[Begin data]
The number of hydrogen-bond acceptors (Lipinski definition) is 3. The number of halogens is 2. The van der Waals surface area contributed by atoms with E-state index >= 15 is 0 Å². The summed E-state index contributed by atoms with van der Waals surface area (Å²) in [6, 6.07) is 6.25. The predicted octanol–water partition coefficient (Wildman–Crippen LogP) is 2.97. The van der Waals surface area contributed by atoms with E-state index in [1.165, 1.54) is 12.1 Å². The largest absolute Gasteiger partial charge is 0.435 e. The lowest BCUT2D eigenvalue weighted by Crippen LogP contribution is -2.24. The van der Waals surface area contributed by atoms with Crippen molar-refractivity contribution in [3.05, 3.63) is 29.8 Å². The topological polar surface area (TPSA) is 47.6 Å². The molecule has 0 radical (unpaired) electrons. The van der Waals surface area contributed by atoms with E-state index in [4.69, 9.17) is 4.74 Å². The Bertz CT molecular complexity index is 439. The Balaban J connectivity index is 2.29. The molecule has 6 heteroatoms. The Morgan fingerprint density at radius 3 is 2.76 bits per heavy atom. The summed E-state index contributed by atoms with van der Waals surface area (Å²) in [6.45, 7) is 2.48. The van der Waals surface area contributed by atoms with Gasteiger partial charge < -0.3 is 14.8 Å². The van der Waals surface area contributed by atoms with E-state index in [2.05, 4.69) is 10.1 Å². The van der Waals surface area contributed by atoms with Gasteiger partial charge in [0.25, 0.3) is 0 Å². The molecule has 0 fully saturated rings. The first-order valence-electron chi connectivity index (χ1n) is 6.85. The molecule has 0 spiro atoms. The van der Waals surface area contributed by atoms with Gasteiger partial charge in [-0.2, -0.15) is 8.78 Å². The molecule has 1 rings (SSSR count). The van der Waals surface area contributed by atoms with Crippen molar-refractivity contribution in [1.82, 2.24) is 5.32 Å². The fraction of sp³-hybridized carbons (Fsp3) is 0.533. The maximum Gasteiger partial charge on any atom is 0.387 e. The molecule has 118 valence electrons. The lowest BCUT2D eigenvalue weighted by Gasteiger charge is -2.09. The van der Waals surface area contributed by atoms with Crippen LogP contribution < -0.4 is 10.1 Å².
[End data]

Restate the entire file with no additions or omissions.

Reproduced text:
The number of hydrogen-bond acceptors (Lipinski definition) is 3. The number of halogens is 2. The van der Waals surface area contributed by atoms with E-state index >= 15 is 0 Å². The summed E-state index contributed by atoms with van der Waals surface area (Å²) in [6, 6.07) is 6.25. The predicted octanol–water partition coefficient (Wildman–Crippen LogP) is 2.97. The van der Waals surface area contributed by atoms with E-state index in [1.165, 1.54) is 12.1 Å². The largest absolute Gasteiger partial charge is 0.435 e. The lowest BCUT2D eigenvalue weighted by Crippen LogP contribution is -2.24. The van der Waals surface area contributed by atoms with Crippen molar-refractivity contribution in [3.05, 3.63) is 29.8 Å². The topological polar surface area (TPSA) is 47.6 Å². The molecule has 0 radical (unpaired) electrons. The van der Waals surface area contributed by atoms with E-state index in [4.69, 9.17) is 4.74 Å². The Bertz CT molecular complexity index is 439. The Balaban J connectivity index is 2.29. The molecule has 6 heteroatoms. The Morgan fingerprint density at radius 3 is 2.76 bits per heavy atom. The summed E-state index contributed by atoms with van der Waals surface area (Å²) in [6.45, 7) is 2.48. The van der Waals surface area contributed by atoms with Gasteiger partial charge < -0.3 is 14.8 Å². The van der Waals surface area contributed by atoms with E-state index in [2.05, 4.69) is 10.1 Å². The van der Waals surface area contributed by atoms with Gasteiger partial charge in [0.25, 0.3) is 0 Å². The molecule has 0 fully saturated rings. The first-order valence-electron chi connectivity index (χ1n) is 6.85. The molecule has 0 spiro atoms. The van der Waals surface area contributed by atoms with Gasteiger partial charge in [-0.2, -0.15) is 8.78 Å². The molecule has 1 rings (SSSR count). The van der Waals surface area contributed by atoms with Crippen molar-refractivity contribution in [1.82, 2.24) is 5.32 Å². The fraction of sp³-hybridized carbons (Fsp3) is 0.533. The maximum Gasteiger partial charge on any atom is 0.387 e. The molecule has 118 valence electrons. The lowest BCUT2D eigenvalue weighted by Gasteiger charge is -2.09. The van der Waals surface area contributed by atoms with Crippen LogP contribution < -0.4 is 10.1 Å².